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Fertility Exeter is now a recruiting centre for an IVF research programme using stored eggs and embryos.

Fertility Exeter now has links with an IVF research programme run by the Reproductive Medicine department at Old St Mary’s hospital, Manchester and the University of Manchester.

Patients who have embryos in storage, but have come to the end of their own fertility journey, will now have the opportunity to donate their stored embryos to research.

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Latest News

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Open Evening: 21st June 2018

We are pleased to announce that we will be running an open evening on Thursday 21st June 2018 from 17.30 until 18.30.

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Zika virus - Updated March 2017

Zika virus Zika virus disease is mainly spread by mosquitoes. For most people it is a very mild infection and isn’t harmful. However, it may be more serious for pregnant women, as it’s been linked to birth defects – in particular, abnormally small heads (microcephaly). Zika does not naturally occur in the UK. Zika outbreaks have been reported in the Pacific region, and the virus has now spread to South and Central America and the Caribbean. Experts expect the Zika virus to spread to all countries in the Americas (including the Caribbean), with the exception of Chile and Canada. People travelling to affected areas should seek travel health advice before their trip.

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Fertility Exeter Embryologist Sarah Armstrong Best performer in Embryology

Congratulations to our clinical embryologist, Sarah Armstrong, who has been identified as the best performer in embryology according to gamete-expert, an international quality assessment system.

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Ebola virus

The Ebola virus epidemic in West Africa has increased the potential risk of Ebola virus transmission via donated blood and blood components, cells, tissues and organs.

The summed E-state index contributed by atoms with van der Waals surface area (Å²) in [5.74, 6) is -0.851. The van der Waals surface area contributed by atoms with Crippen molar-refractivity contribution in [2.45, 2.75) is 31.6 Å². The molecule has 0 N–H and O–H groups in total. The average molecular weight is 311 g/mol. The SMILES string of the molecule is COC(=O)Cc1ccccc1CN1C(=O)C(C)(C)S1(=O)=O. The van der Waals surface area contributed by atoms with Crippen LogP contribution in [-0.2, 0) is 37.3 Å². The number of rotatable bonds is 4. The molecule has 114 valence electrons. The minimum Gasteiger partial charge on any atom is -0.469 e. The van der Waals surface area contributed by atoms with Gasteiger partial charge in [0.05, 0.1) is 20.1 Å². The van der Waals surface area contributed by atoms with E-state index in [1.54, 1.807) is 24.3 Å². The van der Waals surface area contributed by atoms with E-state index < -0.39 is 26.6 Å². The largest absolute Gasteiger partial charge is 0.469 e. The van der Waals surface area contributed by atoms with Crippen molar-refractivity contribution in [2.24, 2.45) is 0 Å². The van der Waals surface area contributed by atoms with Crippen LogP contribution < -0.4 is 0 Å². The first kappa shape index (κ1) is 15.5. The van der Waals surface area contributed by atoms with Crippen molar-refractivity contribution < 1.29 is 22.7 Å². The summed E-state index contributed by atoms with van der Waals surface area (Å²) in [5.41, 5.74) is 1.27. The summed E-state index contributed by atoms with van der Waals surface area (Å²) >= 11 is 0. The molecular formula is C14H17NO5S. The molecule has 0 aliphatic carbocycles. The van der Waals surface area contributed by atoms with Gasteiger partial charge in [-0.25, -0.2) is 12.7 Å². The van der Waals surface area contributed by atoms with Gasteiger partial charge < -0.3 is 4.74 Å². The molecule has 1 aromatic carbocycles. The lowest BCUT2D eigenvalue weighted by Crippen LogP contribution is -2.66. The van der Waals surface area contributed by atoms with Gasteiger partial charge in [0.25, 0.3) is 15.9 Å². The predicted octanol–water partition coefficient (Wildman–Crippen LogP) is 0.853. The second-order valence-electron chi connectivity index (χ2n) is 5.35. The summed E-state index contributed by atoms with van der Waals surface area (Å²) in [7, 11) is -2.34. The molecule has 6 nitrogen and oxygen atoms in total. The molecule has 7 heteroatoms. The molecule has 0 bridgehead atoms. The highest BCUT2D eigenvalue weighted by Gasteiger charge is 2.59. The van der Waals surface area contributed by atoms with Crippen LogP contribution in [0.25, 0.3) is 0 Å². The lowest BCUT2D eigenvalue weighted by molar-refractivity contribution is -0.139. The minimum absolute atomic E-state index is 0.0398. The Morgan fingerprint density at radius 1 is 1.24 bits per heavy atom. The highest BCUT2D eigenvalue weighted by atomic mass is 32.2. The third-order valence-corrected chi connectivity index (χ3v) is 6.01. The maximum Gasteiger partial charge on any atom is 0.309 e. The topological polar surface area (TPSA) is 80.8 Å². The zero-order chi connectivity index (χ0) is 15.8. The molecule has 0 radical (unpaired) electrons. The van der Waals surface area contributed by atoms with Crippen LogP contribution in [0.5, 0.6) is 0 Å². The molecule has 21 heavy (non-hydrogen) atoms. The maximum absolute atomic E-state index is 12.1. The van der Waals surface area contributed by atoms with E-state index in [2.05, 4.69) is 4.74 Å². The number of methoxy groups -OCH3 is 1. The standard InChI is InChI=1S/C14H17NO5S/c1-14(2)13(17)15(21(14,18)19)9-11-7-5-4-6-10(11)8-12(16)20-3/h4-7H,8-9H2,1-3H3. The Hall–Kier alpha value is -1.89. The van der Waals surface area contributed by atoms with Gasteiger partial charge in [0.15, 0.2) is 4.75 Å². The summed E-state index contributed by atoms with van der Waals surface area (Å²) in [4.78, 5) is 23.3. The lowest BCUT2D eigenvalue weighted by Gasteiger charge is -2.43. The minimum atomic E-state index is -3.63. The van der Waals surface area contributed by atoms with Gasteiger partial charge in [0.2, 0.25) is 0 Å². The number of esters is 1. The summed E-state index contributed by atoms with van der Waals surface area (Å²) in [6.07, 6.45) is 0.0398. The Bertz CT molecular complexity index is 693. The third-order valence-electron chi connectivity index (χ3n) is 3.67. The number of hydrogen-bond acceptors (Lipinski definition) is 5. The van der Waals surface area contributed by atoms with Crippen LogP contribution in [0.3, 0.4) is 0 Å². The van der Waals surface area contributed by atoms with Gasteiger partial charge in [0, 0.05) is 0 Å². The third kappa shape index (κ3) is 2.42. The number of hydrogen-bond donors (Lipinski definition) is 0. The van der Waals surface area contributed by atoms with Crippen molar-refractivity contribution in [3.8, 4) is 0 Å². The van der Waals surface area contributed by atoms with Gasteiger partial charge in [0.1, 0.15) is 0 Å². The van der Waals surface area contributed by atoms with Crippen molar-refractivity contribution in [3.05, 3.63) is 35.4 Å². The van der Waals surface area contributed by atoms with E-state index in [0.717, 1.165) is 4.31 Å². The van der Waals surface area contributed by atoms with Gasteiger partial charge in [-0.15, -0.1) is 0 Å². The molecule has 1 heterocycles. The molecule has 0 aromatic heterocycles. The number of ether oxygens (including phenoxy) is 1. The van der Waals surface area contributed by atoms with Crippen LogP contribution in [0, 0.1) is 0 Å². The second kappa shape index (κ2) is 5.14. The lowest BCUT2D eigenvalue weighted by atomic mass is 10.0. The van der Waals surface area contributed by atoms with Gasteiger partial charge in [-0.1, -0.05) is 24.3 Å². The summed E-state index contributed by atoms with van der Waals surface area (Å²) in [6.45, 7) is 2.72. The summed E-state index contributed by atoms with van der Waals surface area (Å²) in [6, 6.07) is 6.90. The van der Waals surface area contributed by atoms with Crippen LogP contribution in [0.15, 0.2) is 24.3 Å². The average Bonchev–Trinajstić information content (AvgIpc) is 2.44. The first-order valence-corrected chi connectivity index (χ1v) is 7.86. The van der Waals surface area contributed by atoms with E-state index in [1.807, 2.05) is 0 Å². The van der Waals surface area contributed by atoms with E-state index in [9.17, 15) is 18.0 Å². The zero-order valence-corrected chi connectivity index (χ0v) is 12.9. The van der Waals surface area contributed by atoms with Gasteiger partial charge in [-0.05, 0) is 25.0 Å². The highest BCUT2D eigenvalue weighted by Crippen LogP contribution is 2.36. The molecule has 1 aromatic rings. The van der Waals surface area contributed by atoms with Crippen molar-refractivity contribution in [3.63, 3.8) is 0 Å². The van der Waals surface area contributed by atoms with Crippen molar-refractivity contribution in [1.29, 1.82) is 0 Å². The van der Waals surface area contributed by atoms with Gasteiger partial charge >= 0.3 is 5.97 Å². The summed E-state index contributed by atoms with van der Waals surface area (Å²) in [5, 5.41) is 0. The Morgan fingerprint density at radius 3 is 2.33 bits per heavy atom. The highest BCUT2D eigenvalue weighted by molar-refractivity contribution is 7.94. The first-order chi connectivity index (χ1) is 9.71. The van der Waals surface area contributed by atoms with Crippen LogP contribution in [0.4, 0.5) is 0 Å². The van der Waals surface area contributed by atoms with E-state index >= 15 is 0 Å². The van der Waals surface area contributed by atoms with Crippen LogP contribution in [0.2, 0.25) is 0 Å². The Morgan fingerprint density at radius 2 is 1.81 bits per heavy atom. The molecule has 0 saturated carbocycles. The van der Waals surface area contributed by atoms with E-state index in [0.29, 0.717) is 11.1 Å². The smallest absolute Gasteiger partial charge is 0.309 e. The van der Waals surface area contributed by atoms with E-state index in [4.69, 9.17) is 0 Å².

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Obesity and reproduction

An American Society for Reproductive Medicine (ASRM) Practice Committee report provides clinicians with strategies for the evaluation and treatment of couples with infertility associated with obesity. The report states that obesity in women is associated with anovulation, reduced ovarian responsiveness to ovulation-inducing agents, and altered oocyte as well as endometrial functions or lower birth rates, while obesity in men may be associated with impaired reproductive function. Conclusions and recommendations include:

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Passive smoking linked to increased risk of infertility

Women exposed to high levels of passive smoking have an increased risk of experiencing infertility, according to research. The study of 88,732 postmenopausal women found that those who were active smokers were 14 percent more likely to have problems conceiving.

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Fertility treatments do not increase risk of developmental delay

Children conceived using IVF and other fertility treatments are at no greater risk of developmental delays than children conceived naturally, according to a large US study led by the National Institutes of Health.

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Chinese scientists genetically modify human embryos

Rumours of germline modification prove true — and look set to reignite an ethical debate.

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'Three-parent baby' fertility technique could be made legal

A fertility treatment which eliminates hereditary disease by engineering babies to carry healthy DNA from a third biological parent could be legalised next year.

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How massive parallel sequencing will help you to increase Your success rate

Development of high-throughput DNA sequencing technologies that omit time consuming and labour intensive steps have opened new possibilities in life sciences. The beginning of the 21st century brought forth a closure of the thirty-year domination of sequencing by the Sanger’s method. Next-generation sequencing technologies enable rapid generation of data by sequencing massive amounts of DNA in parallel using methodologies that overcome the limitations of Sanger sequencing. Using the “depth of sequencing” tool, experts from INVICTA Genetic Laboratory, performe their PGD procedures with high accuracy and reliability.

Upcoming events

Open Evening - 21st June 201821/06/18

We are pleased to announce that we will be running an open evening on Thursday 21st June 2018 from 17.30 until 18.30.  The evening will be designed for both patients and non-patients to learn more about the services provided at the clinic. The evening will begin with a series of short presentations from the Consultant, Nursing and Embryology teams within the clinic with an opportunity to ask any questions you may have about the service.  Following this, there will be time to look around the unit and meet some members of the team.  Light refreshments will also be provided. Please be aware that we will not be available to give individual advice at this event. Spaces are limited so please register online or contact the clinic on 01392 405333 to reserve your place.  If you are attending with an additional guest, then please ensure that you include them in your booking. We look forward to meeting you